Gunmen shot dead eight policemen Sunday in a Cairo suburb, the latest in a series of assaults targeting security forces in Egypt.
The plainclothes officers were inside a small bus in the southern suburb of Helwan when the gunmen came out of a pickup truck, opened fire and then fled, the Interior Ministry said in a statement.
The attack was carried out by four assailants using automatic rifles, the ministry added.
Pictures carried by Egyptian media showed the police microbus riddled with bullets and stained with blood.
There were conflicting claims of responsibility for the ambush.
A local group loyal to the Islamic State extremist militia said it was behind the killings.
In an online statement circulated by its supporters, the group Islamic State in Egypt alleged the attack had been mounted by its members and that the gunmen seized weapons from the slain officers before fleeing the scene unharmed.
The group said that the assault was in "revenge" for female prisoners in Egypt.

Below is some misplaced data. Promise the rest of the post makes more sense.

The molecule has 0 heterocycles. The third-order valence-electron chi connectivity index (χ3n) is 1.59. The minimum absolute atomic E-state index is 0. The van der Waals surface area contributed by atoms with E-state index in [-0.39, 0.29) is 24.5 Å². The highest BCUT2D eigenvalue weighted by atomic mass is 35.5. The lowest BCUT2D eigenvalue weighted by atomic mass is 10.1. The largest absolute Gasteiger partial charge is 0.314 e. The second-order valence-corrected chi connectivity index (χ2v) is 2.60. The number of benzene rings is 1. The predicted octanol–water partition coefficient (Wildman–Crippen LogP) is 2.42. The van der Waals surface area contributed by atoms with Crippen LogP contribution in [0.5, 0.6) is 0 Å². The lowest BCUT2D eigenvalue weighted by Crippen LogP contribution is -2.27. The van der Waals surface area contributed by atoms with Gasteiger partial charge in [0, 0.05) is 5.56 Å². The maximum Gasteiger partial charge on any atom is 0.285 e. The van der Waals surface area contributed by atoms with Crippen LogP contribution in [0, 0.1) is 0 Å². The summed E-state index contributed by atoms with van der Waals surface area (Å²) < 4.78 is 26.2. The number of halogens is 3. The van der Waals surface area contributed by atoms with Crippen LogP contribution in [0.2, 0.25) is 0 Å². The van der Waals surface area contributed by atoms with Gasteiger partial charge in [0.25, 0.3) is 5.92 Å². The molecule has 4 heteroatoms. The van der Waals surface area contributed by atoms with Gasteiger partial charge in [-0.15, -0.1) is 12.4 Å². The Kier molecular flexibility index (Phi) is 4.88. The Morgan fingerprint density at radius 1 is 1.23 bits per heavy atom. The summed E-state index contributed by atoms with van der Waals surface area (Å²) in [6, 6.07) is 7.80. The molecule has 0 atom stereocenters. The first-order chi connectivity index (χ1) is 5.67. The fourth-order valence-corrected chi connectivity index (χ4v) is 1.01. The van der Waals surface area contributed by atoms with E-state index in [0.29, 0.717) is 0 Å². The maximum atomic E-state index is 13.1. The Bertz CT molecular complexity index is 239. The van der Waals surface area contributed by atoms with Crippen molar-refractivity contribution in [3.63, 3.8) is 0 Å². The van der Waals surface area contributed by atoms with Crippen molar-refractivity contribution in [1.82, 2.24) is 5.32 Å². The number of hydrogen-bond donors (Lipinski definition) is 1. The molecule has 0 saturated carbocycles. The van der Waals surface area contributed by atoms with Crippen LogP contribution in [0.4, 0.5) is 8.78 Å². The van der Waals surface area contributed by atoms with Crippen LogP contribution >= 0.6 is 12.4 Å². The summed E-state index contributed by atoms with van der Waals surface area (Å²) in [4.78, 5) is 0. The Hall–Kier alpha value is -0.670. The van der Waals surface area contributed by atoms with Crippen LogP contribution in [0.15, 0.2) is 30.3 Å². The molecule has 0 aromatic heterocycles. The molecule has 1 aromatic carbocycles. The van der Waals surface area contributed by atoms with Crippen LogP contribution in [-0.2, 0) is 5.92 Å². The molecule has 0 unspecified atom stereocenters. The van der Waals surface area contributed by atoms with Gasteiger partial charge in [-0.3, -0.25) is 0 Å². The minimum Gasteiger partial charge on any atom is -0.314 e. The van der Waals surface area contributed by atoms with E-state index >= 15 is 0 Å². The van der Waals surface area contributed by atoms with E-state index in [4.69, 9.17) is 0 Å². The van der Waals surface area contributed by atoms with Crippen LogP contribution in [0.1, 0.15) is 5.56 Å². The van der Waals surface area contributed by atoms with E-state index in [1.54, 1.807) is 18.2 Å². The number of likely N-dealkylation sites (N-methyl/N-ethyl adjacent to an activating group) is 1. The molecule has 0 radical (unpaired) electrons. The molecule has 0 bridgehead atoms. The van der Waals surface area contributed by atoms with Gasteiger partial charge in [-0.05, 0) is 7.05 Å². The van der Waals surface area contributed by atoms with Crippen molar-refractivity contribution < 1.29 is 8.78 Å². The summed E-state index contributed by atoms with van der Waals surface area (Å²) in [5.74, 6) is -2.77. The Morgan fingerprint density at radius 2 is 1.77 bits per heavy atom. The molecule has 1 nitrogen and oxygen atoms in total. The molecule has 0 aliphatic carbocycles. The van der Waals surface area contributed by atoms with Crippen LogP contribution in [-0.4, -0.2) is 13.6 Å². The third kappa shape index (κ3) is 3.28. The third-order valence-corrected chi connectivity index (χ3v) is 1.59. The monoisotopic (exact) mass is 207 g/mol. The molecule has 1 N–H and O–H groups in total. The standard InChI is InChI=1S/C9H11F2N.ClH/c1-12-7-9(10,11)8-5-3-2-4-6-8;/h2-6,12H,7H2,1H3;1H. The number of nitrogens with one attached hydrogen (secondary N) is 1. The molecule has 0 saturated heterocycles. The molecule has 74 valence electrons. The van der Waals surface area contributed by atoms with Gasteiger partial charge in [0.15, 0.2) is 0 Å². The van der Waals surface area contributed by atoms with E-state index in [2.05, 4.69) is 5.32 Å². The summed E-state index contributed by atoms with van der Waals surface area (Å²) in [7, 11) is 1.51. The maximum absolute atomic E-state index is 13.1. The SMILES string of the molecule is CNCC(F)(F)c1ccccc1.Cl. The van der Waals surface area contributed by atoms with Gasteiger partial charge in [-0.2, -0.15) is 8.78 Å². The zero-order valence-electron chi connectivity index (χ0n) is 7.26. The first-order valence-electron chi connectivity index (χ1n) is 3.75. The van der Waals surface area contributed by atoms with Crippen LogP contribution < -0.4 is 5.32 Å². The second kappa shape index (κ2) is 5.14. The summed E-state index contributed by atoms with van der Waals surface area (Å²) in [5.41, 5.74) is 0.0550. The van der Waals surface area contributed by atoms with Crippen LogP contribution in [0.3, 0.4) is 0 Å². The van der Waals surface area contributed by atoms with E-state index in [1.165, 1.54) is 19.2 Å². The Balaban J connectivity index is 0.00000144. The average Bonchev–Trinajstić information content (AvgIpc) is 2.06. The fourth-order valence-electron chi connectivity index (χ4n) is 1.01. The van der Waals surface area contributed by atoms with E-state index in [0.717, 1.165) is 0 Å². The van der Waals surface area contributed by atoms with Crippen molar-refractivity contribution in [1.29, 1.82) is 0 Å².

The statement could not be independently verified.
Islamic State has claimed responsibility for several of the deadly attacks that have targeted Egyptian security troops in the past two years.
Another group, calling itself Popular Resistance, said on Facebook that it carried out Sunday's attack in order to commemorate the 1,000th day after a deadly security crackdown on a Cairo protest camp by backers of the ousted president Mohammed Morsi of the Muslim Brotherhood.
Local media said that the Popular Resistance is a militant group linked to the now-banned Muslim Brotherhood.
There was no comment either from Egyptian authorities or the Muslim Brotherhood.
Egypt has seen a spate of attacks since the army's 2013 overthrow of Morsi following massive protests against his rule.